Prey 2022 Movie Review
Fans looking for connections between “Prey” and the four “Predator” films that preceded it (not counting a pair of crossover titles from the early aughts) will find plenty to enjoy in Dan Trachtenberg’s prequel. There’s the overt stuff (keep your eyes peeled for a gun that pops up many decades later in the series’ timeline) and the tropes (clever kills that mirror some of the best from John McTiernan’s 1987 film, unexpected heroes of all stripes), but what’s most thrilling about this 18th-century prequel is how much it still manages to feel like its own thing.
Turns out, even the most wrung-out IP — we’re talking about a series that was eventually forced to crossover with another action-centric alien film, to deeply stupid results — can still tap into truly smart new ideas.
Set on the Great Plains in the fall of 1719, “Prey” picks up at a fraught time in American history. The Comanche Nation may still rule this slice of prairie, plains, and forest, but just miles away is a group of money-hungry French fur trappers pillaging their way through the country’s wildlife. Within the tribe, there are other troubles: Young Naru (Amber Midthunder) is desperate to prove her worth as a hunter and warrior, but the group’s male-dominated hierarchy (including her big brother, played by Dakota Beavers in his film debut) isn’t interested in seeing what a girl can do with an axe.
Too bad, because she just might be the only one who can save them.
Midthunder, a longtime actress who is the daughter of actor and stunt performer David Midthunder and casting director Angelique Midthunder, makes for one hell of an action star. That Naru really is a worthy contender and a credible warrior is key to the film and some of its more heavy-handed ideas, and Midthunder makes her bonafides clear from the start. Naru has spent her life picking up key bits of training that others might overlook, including her skills as a tracker and healer that she inherited from her own mother. A discarded axe is her weapon of choice, and while others might sniff at its outdated style, it (and Naru) can do some serious damage.
It’s Naru who first realizes that something is amiss, looking to the sky while the rest of her tribe remains fixated on their everyday lives. When a fellow Comanche goes missing with only his blood left behind, her brother Taabe and his friends only consider known predators like a cougar or mountain lion. It never occurs to them that a creature they’ve never encountered before — like an alien being, or even a bunch of vicious fur trappers — could be responsible for wounds they’ve never seen before. Naru is prone to more expansive thinking; soon, she sets out on a mission to warn her beloved brother of what’s really out there, and perhaps defeat the damn thing on her own.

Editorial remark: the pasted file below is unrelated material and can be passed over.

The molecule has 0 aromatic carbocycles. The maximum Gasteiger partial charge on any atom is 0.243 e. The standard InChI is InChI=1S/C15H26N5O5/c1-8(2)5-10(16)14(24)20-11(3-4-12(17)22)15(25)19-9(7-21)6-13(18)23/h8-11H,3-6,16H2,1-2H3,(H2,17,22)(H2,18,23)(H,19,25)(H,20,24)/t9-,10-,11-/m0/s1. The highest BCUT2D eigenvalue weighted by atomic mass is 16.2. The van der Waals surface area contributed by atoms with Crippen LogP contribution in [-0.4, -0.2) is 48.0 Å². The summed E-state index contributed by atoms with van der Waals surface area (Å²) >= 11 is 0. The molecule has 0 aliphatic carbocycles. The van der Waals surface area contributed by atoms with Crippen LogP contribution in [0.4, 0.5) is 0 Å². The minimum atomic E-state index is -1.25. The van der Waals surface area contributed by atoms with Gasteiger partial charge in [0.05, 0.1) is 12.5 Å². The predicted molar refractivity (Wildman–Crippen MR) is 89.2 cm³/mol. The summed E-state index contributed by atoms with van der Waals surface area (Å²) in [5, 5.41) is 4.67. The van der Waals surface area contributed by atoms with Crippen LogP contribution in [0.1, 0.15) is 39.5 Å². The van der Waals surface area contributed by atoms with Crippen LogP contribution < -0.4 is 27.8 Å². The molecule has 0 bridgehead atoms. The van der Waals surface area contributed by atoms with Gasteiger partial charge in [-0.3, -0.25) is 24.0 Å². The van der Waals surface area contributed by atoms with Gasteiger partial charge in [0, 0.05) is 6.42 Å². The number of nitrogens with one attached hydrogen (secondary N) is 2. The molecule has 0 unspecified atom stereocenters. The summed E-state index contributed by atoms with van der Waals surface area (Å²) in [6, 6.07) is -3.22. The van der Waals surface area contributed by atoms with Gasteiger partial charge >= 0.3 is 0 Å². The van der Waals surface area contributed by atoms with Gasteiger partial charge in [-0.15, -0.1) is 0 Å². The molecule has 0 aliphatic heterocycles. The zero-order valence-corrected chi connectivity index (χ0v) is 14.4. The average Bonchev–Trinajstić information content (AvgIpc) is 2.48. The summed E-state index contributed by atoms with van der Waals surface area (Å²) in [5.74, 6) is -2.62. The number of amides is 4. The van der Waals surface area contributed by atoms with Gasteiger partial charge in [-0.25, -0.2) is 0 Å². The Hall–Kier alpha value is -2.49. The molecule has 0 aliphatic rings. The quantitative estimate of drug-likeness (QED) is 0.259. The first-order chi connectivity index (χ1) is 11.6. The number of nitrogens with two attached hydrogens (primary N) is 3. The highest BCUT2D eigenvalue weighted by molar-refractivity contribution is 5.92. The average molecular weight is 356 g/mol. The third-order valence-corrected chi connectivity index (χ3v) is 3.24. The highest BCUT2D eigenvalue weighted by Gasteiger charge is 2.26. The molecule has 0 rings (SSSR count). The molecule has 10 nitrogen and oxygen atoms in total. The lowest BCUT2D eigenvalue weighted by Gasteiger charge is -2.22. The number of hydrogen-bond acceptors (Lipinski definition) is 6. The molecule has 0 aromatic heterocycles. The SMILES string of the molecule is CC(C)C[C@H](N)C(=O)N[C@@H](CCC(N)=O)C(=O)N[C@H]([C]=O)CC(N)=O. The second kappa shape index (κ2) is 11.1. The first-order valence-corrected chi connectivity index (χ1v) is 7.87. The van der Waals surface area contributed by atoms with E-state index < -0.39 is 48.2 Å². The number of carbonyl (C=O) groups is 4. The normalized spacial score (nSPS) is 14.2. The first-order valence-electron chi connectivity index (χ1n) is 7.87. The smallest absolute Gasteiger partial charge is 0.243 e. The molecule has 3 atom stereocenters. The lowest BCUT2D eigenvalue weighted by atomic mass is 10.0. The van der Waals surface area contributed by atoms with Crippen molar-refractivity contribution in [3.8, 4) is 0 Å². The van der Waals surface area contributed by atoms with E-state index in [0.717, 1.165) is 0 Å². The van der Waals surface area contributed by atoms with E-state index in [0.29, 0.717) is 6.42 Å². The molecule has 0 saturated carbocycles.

What follows is a thrilling journey in which Naru and her beloved dog (offering a truly incredible canine performance) cut their way through the plains, steadily realizing what they’re up against. The Predator, now a decades-old cinematic star, appears in his usual guise, from lightly shimmering see-through camouflage to his truly terrifying full-color, weapons-laden, definitely alien visage. (Does this Predator kill? Oh, boy, does he.) While Trachtenberg’s film will only stream on Hulu, the filmmaker hasn’t skimped: “Prey” looks great, and would likely look even better on the big screen. After the disappointment of Shane Black’s 2018 “The Predator,” “Prey” ably proves how much more life there is in this franchise, sequel or prequel, big screen or small.
Despite a slower start — though there are pleasures to be found in getting to know Naru and the rest of the all-Native cast — once “Prey” kicks into high gear, it does not let up. Major set pieces abound, including a heart-stopping sequence in which Naru finally witnesses the Predator in all his horrifying glory (the alien warrior takes on a massive, very angry bear, to stunning results) to one in which Naru must use her wits to pull herself out of quicksand. Jeff Cutter’s cinematography, including a number of eye-popping overhead shots, moves between the graceful (a scene in which we see the trappers’ handiwork with a herd of buffalo is absolutely chilling) and the suspenseful (a last-act battle set in the trappers’ camp is made even more freaky by the use of smoke and fog).
The key to “Prey” is screenwriter Patrick Aison’s smart interpretation of its table-turning title: this one is about the Predator as much as it is about his seeming prey, someone used to being counted out who actually offers the biggest danger to the alien baddie. When Naru realizes that the Predator doesn’t view her as a threat — either because she’s a woman (the “yasss queen” tone that runs through the film toggles between smart and heavy-handed, often in the same scene) or because he typically sees her when she’s weapon-less — she uses that insight to her advantage.
How can even the most skilled Comanche warriors battle a massive alien being with a full arsenal of advanced technology? Now that’s how you orient a prequel. How Trachtenberg, Aison, and Midthunder interrogate that very question is a thrill, offering the most unexpected of movie treats: a once-stalled franchise that suddenly seems bursting with delights — and, yes, plenty of blood spatter.